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7 responses so far ↓

  • jstoehr // February 1, 2007 at 2:42 pm | Reply

    Very nice posting. Us tea lovers gotta keep up on how to brew good tea.

    – Jered (Portland, OR)

  • JSielaff // February 1, 2007 at 4:26 pm | Reply

    Yes, great posting. It’s so interesting to see the drastic differences in color.
    Most famous Chinese teas have a spring associated with them that gives the best flavor (like Long Jing). I’ve experimented with trying to recreate the taste and texture of ideal tea brewing spring waters I’ve tried in Yunnan by blending a lower mineral content bottled water with a higher mineral content water (like Trinity Springs). It seemed to work out well. Tea can only be as good as the water you brew it in 🙂

  • wisdom_sun // February 1, 2007 at 5:18 pm | Reply

    Look at those colors!!!

    … Ooops, please let me pop my eye-balls back into their sockets before continuing…

    Why, that’s some water you have there. It immediately brought to mind a bottled “glacier” water that I once used,  http://www.iceagewater.com/index.htm. Having read about yours, I checked their water analysis (http://www.iceagewater.com/WATER%20ANALYSIS%20REPORTS%20NSF%202003/2003%20WATER%20PRODUCT%20ANALYSIS.pdf ) and found that Li (isn’t that found in batteries…) and SR (it’s used to make the CRT in TVs, among other things!) are not even among the minerals being tested for. But then I tried Ice Age for its alleged purity, rather than mineral richness; I turned out not liking it that much any way.

    It would appear that whether a water is good for brewing tea depends a lot on what kinds of minerals are in it: some minerals (say, Li and SR?) are good, whereas others (mercury, lead and so on) should be avoided. But too clean a water, like Ice Age, is not that great either.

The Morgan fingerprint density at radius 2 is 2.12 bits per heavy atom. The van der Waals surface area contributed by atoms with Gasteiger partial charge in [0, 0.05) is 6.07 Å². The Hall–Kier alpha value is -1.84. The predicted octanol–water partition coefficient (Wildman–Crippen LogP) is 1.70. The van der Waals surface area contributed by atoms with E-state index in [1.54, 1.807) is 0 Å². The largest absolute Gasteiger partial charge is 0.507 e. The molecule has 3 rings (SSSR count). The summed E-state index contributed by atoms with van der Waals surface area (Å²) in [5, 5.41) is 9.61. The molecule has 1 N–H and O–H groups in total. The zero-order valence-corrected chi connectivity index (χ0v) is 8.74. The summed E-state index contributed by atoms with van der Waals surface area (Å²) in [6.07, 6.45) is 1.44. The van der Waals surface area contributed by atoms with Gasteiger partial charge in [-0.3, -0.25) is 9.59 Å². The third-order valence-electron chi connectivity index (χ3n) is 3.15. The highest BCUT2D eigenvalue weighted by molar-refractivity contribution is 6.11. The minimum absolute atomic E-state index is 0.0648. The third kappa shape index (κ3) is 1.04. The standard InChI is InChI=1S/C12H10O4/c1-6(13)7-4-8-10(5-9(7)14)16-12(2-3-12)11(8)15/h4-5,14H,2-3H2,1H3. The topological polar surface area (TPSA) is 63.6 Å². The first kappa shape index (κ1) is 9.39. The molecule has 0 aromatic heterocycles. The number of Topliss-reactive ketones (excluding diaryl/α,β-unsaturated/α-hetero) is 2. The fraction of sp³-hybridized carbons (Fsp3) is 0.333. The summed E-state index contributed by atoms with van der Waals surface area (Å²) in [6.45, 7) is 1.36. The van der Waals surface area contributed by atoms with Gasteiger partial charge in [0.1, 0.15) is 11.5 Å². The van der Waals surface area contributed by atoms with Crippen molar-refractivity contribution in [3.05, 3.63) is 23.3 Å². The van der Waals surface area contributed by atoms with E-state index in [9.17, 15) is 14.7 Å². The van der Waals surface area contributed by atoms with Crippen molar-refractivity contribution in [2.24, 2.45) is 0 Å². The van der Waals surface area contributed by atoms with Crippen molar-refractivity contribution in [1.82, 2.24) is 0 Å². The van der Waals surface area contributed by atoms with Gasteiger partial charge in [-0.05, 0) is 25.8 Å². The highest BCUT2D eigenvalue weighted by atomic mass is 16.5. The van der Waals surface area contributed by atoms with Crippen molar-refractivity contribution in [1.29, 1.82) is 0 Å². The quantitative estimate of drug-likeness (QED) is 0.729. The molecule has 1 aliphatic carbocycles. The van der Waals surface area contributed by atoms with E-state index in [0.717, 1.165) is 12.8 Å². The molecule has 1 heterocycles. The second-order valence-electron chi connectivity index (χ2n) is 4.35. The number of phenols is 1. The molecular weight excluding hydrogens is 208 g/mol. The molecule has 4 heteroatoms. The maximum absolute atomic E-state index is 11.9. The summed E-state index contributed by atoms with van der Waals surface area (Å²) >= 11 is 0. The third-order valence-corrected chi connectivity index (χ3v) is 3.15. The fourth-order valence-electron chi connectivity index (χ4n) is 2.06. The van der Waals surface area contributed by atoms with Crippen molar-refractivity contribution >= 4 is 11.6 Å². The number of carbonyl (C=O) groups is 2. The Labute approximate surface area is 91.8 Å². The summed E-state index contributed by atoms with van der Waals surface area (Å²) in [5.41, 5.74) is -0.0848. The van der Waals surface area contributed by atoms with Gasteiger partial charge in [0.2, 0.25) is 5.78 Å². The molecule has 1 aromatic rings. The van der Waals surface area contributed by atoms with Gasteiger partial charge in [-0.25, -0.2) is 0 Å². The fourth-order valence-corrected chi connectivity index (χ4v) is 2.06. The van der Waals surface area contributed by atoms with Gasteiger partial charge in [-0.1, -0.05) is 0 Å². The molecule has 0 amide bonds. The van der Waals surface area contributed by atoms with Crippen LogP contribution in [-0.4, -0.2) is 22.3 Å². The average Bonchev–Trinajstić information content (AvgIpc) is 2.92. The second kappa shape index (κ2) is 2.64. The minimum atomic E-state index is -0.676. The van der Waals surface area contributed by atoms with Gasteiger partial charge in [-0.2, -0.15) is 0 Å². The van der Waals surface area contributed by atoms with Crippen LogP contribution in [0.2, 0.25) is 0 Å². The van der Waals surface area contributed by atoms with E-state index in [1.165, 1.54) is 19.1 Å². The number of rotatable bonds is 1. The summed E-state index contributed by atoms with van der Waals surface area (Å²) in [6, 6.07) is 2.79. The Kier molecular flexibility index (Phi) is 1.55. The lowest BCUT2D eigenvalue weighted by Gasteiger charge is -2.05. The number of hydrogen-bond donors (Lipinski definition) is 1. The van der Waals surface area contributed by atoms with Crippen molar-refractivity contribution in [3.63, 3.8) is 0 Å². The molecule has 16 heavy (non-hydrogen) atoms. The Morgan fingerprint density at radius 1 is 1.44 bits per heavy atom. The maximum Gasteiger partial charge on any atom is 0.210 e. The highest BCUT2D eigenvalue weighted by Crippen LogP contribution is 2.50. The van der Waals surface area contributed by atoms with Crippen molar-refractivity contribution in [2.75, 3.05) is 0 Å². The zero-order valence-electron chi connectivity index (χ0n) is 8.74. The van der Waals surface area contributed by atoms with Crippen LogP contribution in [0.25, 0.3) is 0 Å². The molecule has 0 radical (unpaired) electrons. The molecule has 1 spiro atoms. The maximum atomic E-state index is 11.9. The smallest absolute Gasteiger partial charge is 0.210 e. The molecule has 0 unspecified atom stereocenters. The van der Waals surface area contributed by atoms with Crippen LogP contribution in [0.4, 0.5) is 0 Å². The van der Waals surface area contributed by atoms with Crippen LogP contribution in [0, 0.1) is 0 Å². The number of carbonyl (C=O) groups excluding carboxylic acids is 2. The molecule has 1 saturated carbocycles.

Thanks for the demo! I’ll go look for water with Li and Sr, if available; otherwisde, I know a place or two that sell old TVs and used batteries…

  • MANDARINstea // February 1, 2007 at 10:10 pm | Reply

    Interesting to know what Tibetan will use for brewing tea from Yunnan. At the end of the day, that is one of the major destination for puerh.
    Thank you my friend for the info.

  • MarshalN // February 1, 2007 at 10:54 pm | Reply

    I’m not sure Li or Sr are really ideal in a water for tea, and I think the taste of the tea was not dependent on these. Rather, it was just the high concentration of minerals generally that made the taste and colour different.

    And I really don’t think Tibetans are using this kind of water to brew their mushroom teas, although I’m sure the water they use must be pretty clean anyway.

    I generally try to blend water and adjust as I go along. One thing I have found is that different teas require different water, and that, really, is where the difficulty lies…

  • HobbesOxon // February 2, 2007 at 6:09 am | Reply

    That’s a seriously braeth-taking difference, thanks for documenting the trial.

    I would be very wary of using any water that resulting in such white accumulation as a “daily” source. It’s interesting that it’s so markedly more expensive. In my experience from examining British and French waters, it is generally true that the cheaper the water, the more white sediment one would expect in the kettle. Some even look milky when pouring from the kettle, resulting in cloudy tea. Fascinating that such an expensive water would have such residue. Calcium carbonate, if it is indeed that which is in your kettle, is certainly not something you want in great amounts!

    http://www.lenntech.com/elements-and-water/lithium-and-water.htm gives a good summary of the health effects of lithium in water, and they’re not generally positive ones!

    Strontium: http://www.lenntech.com/elements-and-water/strontium-and-water.htm

    I see words like “toxic”, “carcinogenic”, and other friendly terms. I wonder if it might be wise not to indulge any further in “5100”. 🙂



  • MarshalN // February 2, 2007 at 6:34 am | Reply

    Well, since I’m in the beautifully polluted city of Beijing, somehow I think any air that I breath is probably more carcinogenic and harmful than the small amounts of Li and Sr that are in the bottle of water I had.

    Also, from the webpage you found (which is great, by the way):

    “Strontium is usually immobile in the environment, because of rapid precipitation as strontium carbonate, or because it is applied in shells.”

    So, rather than Calcium Carbonate, it was probably Strontium Carbonate that was the percipitate, at least until the Sr ran out. Therefore, I probably drank very little of it.

    Lithium, as the webpage describes, does not get absorbed by the human body and goes out the other way.